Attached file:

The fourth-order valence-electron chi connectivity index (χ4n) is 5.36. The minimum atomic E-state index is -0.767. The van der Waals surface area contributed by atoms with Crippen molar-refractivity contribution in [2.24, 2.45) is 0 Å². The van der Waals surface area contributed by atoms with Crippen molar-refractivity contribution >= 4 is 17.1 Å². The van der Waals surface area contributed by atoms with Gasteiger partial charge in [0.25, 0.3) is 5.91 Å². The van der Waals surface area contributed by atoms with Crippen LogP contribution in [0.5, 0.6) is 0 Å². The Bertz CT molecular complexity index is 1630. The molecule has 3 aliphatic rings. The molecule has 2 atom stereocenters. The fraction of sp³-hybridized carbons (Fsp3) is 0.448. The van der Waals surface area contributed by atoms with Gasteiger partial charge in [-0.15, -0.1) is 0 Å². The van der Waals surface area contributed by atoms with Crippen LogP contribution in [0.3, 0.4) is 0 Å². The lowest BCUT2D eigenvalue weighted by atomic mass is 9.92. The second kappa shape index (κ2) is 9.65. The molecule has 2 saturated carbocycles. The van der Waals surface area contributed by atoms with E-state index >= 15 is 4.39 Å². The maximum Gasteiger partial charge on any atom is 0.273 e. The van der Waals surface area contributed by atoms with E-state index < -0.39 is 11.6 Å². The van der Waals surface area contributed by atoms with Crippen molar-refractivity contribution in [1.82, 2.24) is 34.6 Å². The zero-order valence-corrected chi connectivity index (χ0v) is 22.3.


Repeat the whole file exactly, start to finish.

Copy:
The fourth-order valence-electron chi connectivity index (χ4n) is 5.36. The minimum atomic E-state index is -0.767. The van der Waals surface area contributed by atoms with Crippen molar-refractivity contribution in [2.24, 2.45) is 0 Å². The van der Waals surface area contributed by atoms with Crippen molar-refractivity contribution >= 4 is 17.1 Å². The van der Waals surface area contributed by atoms with Gasteiger partial charge in [0.25, 0.3) is 5.91 Å². The van der Waals surface area contributed by atoms with Crippen LogP contribution in [0.5, 0.6) is 0 Å². The Bertz CT molecular complexity index is 1630. The molecule has 3 aliphatic rings. The molecule has 2 atom stereocenters. The fraction of sp³-hybridized carbons (Fsp3) is 0.448. The van der Waals surface area contributed by atoms with Gasteiger partial charge in [-0.15, -0.1) is 0 Å². The van der Waals surface area contributed by atoms with Crippen LogP contribution in [0.3, 0.4) is 0 Å². The lowest BCUT2D eigenvalue weighted by atomic mass is 9.92. The second kappa shape index (κ2) is 9.65. The molecule has 2 saturated carbocycles. The van der Waals surface area contributed by atoms with E-state index >= 15 is 4.39 Å². The maximum Gasteiger partial charge on any atom is 0.273 e. The van der Waals surface area contributed by atoms with E-state index < -0.39 is 11.6 Å². The van der Waals surface area contributed by atoms with Crippen molar-refractivity contribution in [1.82, 2.24) is 34.6 Å². The zero-order valence-corrected chi connectivity index (χ0v) is 22.3.